Odd stuff I found in the papers this week.

In Britain, a young woman has had her stomach removed after drinking a cocktail made with liquid nitrogen. Gaby Scanian, 18, a resident of Haysham in Lancashire, drank the cocktail at Oscars Bar in Lancaster. The bar had advertised the drink on its Facebook page.  Adding liquid nitrogen to the cocktail makes it give off white smoke. Liquid nitrogen is often used to chill food and glasses, but if swallowed may burn your mouth, throat, and stomach. The bar has since stopped serving the drink.

Cocktail Picture by Lynn Kelley Author, WANA Commons

Scientist have discovered a new type of squid, named  Vampyroteuthis infernalis, (Latin for  “Vampire squid from Hell”).  The squid lives at ocean depths so low that it can’t form muscle tissue, so it lives on  dead things, and guess what else? Faeces. Yep, that’s right. Apparently this doesn’t require a whole lot of muscle development.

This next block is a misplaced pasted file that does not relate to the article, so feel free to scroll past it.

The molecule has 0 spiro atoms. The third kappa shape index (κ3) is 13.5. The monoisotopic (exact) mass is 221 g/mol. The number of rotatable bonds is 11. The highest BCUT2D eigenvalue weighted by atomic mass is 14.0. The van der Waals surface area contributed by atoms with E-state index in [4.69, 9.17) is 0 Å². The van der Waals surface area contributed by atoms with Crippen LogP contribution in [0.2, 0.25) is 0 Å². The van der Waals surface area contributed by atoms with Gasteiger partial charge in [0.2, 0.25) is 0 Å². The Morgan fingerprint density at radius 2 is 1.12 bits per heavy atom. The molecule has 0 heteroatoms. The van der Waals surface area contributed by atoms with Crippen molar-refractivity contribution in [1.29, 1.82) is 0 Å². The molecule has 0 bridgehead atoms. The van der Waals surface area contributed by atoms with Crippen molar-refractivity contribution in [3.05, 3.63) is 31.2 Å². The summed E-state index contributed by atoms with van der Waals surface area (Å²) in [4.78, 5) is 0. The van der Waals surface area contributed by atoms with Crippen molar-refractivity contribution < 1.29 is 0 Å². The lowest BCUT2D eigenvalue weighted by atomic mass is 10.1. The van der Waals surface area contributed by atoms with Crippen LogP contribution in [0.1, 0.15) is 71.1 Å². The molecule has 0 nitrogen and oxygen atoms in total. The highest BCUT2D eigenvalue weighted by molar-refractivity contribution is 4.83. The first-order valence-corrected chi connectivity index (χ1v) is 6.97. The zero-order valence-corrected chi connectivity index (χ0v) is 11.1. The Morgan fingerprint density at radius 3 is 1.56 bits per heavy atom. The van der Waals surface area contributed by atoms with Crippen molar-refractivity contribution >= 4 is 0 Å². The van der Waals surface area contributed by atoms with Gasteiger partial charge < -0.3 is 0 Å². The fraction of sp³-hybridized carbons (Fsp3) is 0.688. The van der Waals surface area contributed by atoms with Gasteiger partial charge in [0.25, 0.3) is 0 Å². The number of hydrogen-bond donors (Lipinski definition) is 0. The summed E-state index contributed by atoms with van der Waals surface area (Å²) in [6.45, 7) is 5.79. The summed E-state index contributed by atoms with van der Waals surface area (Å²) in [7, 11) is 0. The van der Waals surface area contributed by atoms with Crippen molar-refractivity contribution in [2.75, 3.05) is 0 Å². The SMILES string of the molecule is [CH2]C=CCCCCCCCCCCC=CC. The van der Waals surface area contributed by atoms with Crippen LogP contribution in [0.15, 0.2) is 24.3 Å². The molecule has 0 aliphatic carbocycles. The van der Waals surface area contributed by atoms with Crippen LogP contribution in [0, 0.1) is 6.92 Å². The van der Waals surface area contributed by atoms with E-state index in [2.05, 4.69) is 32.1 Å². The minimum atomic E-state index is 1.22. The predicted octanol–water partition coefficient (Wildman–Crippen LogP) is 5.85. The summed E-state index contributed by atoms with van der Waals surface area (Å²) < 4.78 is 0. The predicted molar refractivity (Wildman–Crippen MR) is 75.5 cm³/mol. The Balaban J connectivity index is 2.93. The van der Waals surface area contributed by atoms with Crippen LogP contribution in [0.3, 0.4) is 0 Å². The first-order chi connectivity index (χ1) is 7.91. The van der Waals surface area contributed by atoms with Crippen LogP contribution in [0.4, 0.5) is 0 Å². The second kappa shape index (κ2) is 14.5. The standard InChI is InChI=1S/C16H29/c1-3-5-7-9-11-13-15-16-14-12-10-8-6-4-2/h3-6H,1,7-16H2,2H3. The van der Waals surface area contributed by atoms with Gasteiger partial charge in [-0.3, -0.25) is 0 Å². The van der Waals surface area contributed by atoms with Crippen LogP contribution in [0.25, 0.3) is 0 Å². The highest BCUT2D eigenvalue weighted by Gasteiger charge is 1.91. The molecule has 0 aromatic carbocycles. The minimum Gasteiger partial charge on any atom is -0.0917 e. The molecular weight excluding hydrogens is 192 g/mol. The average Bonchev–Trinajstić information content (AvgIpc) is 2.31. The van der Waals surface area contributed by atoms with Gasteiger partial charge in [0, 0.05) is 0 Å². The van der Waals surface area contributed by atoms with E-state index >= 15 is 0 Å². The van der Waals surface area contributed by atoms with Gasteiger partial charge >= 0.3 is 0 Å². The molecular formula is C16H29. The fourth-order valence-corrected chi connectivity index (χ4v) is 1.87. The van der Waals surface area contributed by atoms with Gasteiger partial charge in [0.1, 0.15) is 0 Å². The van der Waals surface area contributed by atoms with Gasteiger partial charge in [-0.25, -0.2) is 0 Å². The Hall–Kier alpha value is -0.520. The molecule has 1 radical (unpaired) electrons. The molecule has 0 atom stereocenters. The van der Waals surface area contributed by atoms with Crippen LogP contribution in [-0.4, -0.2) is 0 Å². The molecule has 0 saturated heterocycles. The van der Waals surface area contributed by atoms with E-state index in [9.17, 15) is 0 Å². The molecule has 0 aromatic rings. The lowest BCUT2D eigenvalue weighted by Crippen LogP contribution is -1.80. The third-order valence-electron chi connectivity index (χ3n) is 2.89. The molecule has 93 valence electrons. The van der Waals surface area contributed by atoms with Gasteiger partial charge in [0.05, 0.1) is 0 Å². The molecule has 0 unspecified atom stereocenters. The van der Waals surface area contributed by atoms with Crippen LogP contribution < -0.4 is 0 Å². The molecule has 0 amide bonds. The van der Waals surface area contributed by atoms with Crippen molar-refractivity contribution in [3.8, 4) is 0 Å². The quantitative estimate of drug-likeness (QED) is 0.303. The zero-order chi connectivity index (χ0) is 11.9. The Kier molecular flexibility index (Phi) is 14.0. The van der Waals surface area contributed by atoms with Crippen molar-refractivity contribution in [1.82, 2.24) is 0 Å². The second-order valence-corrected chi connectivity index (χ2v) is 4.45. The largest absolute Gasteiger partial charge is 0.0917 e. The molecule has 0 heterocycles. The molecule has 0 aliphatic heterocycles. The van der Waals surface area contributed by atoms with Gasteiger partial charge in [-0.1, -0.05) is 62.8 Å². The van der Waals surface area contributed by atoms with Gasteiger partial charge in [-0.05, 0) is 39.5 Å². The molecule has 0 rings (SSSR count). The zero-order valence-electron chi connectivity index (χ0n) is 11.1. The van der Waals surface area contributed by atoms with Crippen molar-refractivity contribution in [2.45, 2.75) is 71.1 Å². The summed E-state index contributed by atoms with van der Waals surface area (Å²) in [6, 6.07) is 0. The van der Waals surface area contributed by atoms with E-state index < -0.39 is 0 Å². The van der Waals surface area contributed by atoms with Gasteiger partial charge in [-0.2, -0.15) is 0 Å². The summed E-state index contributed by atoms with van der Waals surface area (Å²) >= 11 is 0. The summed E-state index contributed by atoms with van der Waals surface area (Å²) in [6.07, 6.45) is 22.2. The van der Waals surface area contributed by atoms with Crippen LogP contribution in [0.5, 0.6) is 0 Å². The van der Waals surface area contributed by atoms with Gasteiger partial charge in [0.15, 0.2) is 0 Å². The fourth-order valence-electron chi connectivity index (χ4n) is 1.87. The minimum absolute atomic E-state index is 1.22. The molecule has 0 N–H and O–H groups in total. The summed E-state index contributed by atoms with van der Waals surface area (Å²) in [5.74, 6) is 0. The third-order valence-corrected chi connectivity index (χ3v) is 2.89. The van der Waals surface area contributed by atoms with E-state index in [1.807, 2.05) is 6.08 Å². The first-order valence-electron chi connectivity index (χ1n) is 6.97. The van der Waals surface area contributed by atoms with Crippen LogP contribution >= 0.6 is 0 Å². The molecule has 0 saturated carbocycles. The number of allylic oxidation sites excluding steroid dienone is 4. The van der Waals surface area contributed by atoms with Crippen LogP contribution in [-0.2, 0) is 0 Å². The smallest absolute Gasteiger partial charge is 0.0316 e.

Some squid that live in the waters around the states of Victoria and Tasmania, Australia, use up so much energy in mating that they swim slower for half an hour afterwards. The “dumpling squid” only live a year, and become sexually mature at four months, so they have to get it while they can. Melbourne University Master of Science student Amanda Franklin studied the squid and published  her findings in the Journal “Biology Letters.” According to Franklin, the squid have multiple partners and the males initiate sex “whenever they can.” Being slow to swim afterwards makes them vulnerable to predators, so they bury themselves in sand to hide.